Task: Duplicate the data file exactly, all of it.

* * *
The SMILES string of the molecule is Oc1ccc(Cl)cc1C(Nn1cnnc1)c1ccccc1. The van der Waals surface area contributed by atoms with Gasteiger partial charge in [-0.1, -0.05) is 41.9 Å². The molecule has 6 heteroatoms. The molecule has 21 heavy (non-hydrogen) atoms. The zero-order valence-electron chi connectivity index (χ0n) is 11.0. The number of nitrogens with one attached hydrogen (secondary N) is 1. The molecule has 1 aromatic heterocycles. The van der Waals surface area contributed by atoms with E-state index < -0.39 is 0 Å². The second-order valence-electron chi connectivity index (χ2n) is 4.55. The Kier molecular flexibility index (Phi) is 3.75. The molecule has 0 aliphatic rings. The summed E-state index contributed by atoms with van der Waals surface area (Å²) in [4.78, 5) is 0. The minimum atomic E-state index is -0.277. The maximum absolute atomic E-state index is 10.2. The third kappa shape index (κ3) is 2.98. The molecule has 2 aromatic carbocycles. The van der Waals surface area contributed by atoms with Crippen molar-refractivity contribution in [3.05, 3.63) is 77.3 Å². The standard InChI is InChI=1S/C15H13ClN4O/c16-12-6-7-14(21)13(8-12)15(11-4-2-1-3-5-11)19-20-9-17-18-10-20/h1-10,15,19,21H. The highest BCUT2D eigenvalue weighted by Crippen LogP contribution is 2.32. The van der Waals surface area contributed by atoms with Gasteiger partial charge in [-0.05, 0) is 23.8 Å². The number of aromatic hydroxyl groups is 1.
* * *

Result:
The SMILES string of the molecule is Oc1ccc(Cl)cc1C(Nn1cnnc1)c1ccccc1. The van der Waals surface area contributed by atoms with Gasteiger partial charge in [-0.1, -0.05) is 41.9 Å². The molecule has 6 heteroatoms. The molecule has 21 heavy (non-hydrogen) atoms. The zero-order valence-electron chi connectivity index (χ0n) is 11.0. The number of nitrogens with one attached hydrogen (secondary N) is 1. The molecule has 1 aromatic heterocycles. The van der Waals surface area contributed by atoms with E-state index < -0.39 is 0 Å². The second-order valence-electron chi connectivity index (χ2n) is 4.55. The Kier molecular flexibility index (Phi) is 3.75. The molecule has 0 aliphatic rings. The summed E-state index contributed by atoms with van der Waals surface area (Å²) in [4.78, 5) is 0. The minimum atomic E-state index is -0.277. The maximum absolute atomic E-state index is 10.2. The third kappa shape index (κ3) is 2.98. The molecule has 2 aromatic carbocycles. The van der Waals surface area contributed by atoms with Crippen molar-refractivity contribution in [3.05, 3.63) is 77.3 Å². The standard InChI is InChI=1S/C15H13ClN4O/c16-12-6-7-14(21)13(8-12)15(11-4-2-1-3-5-11)19-20-9-17-18-10-20/h1-10,15,19,21H. The highest BCUT2D eigenvalue weighted by Crippen LogP contribution is 2.32. The van der Waals surface area contributed by atoms with Gasteiger partial charge in [-0.05, 0) is 23.8 Å². The number of aromatic hydroxyl groups is 1.